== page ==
The French are still overcome with Brexit schadenfreude

Robert Taylor

How long does it take a French hotel manager to blame a rainstorm on “the English”? Well, I can tell you. Because I researched that very question ten days ago as I dashed from my car through the lashing downpour towards my Normandy hotel, with suitcases and the rest of the Taylor clan in tow. As a storm propelled us, soaked, over the threshold and into a charming old-world hallway, I pondered whether the answer could possibly be less than half a minute.
I was way out. It actually took fewer than six seconds for the manager to examine my drenched state, gesture towards the storm-battered front door, and, with the most disgusted of gallic shrugs, declare: “English weather”. What cheek! The temptation to retort that I’d left Kent in glorious sunshine was almost intolerable. But I held my tongue. Best not to get on the wrong side of a guy who has your morning coffee and croissant in his gift.
As it happens, the manager was delightful from that point on – helpful, friendly and hospitable. It was ever thus with the French. Faced with holidaying Brits, they’ve always mixed charm, warmth and humour with occasional rudeness.
Has Brexit changed much? Well, on the political level, of course it has. Relations are as bad as at any time since the war. And even on summer holidays the most ardent Brexiteer must admit it takes longer to get through passport control (though Newhaven to Dieppe was as smooth as you like). Of course, the French can no more steer clear of mentioning Brexit than Basil Fawlty could stop blathering on about the war. They know it’s potentially explosive, particularly when we’re just trying to have a holiday. But they can’t help themselves, delighting in the phrase “la folie”, as though our leaving the EU was anyone’s business but our own. They regard the whole thing, and the Brits who “fell for it”, with pity bordering on contempt.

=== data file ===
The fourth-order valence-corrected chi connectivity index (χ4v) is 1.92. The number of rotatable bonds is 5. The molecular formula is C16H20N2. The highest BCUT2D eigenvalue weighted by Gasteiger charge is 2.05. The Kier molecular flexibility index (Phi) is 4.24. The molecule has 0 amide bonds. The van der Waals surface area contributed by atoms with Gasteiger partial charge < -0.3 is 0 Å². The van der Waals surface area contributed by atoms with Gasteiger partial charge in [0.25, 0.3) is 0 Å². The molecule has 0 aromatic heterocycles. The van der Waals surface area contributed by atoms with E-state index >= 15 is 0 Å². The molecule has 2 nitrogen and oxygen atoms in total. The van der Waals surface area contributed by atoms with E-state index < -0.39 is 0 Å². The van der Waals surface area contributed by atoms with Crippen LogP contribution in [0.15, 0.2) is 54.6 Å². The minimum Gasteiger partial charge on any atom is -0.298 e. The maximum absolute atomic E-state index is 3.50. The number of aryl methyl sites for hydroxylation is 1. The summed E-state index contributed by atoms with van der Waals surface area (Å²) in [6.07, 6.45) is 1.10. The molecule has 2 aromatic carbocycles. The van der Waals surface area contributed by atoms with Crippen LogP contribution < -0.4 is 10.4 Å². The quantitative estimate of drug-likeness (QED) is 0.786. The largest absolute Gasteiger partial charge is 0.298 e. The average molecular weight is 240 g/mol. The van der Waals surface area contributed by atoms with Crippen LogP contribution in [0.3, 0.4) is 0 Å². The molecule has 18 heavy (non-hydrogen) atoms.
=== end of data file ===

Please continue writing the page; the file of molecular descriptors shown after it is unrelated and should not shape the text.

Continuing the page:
Well, frankly, if the manager had called Brexit “une folie”, I’d have launched into a diatribe about how it gave us the freedom to deviate from EU policy, as we did with sending weapons to Ukraine faster, and that his serious case of Europhilia totally blinded him to reality. But, taken as a whole, given how much has happened since my last French holiday back in the old days of 2019, I was struck less by what’s different than what’s the same.
The tourist experience has hardly changed at all, and the biggest shake-up in our relations since 1973, when we joined the EEC, has been negligible. As always, far too many of us rock up with little more French than oui, non, s’il vous plait and merci, while the French, pointedly responding in English, delight, amuse, irritate and rile. “We’re leaving the EU but not Europe,” Theresa May used to say – something I always considered history’s most meaningless expression. But perhaps she had a point. We still flood into Europe each year, especially France, and get the same old treatment.